DeepOpt - Encoding Deep Networks in Combinatorial Optimization Models
Google Faculty Research Award
Principal investigators: Michela Milano, Michele Lombardi
The Empirical Model Learning (EML) technique allows to turn classical Machine Learning models (Neural Networks and Decision Trees) into components of larger and more complex optimization models. The approach enables the design of Decision Support tools heavily based on data, operating over complex real-world systems, or to easily turn a predictor into a component of a decision support system. The goal of this project is extending the EML technique to tackle more modern and powerful Machine Learning models.
Our primary target will be Deep Neural Networks, while Random Forests will be considered in a second stage. As a case study, the approach will be deployed for synergistic management of equipment and workload in a data-center.
- Definition of an Encoding: The main part of the project will focus on finding encodings and reasoning algorithms that can be effective on Deep Networks. Different encodings and corresponding propagation algorithms will be defined. Even if our main target is to embed deep networks in constraint programming tools featuring propagation and domain Filtering (Google-or tools will be the final target), we will also consider Mixed Integer Non Linear Programming tools such as BARON.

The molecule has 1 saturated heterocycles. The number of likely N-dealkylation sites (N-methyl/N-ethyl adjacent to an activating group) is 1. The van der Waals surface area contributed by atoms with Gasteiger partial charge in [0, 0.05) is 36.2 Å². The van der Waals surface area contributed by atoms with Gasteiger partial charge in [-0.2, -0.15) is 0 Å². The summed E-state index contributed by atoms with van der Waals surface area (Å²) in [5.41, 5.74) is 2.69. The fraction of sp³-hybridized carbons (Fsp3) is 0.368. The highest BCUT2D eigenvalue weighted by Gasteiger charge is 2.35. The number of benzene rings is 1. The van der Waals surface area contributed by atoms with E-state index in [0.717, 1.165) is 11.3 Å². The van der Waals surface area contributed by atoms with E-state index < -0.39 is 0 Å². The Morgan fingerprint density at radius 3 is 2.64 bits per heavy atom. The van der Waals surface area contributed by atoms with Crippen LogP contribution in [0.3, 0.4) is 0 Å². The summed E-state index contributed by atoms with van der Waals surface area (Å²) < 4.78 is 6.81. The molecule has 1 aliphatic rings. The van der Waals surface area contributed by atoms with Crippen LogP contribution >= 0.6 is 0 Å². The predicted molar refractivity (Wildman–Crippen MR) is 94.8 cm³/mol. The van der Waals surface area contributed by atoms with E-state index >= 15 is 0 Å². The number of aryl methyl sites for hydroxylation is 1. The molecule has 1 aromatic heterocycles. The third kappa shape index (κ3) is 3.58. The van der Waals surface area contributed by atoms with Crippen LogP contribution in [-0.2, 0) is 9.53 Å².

- Data and Model Acquisition: This activity is not the main focus of the project, but it is crucial for its success. Given the short time frame, we plan to rely as much as possible on data and models available from the ongoing Multitherman project. In particular, we have already access to job mapping and power consumption data for the EURORA supercomputer. Simplified control-theory models for the cooling system are available, while extracting more advanced models will require data (still to be obtained) from either room measurements or simulation.
- Definition and Evaluation of an Optimization model: Our encoding techniques will be employed to define an optimization model where jobs and the cooling system are managed in a synergistic fashion. Our optimization approach will be evaluated primarily in a simulated environment. We plan to have experiments on a real supercomputer, but a one-year time frame may be insufficient to achieve this goal.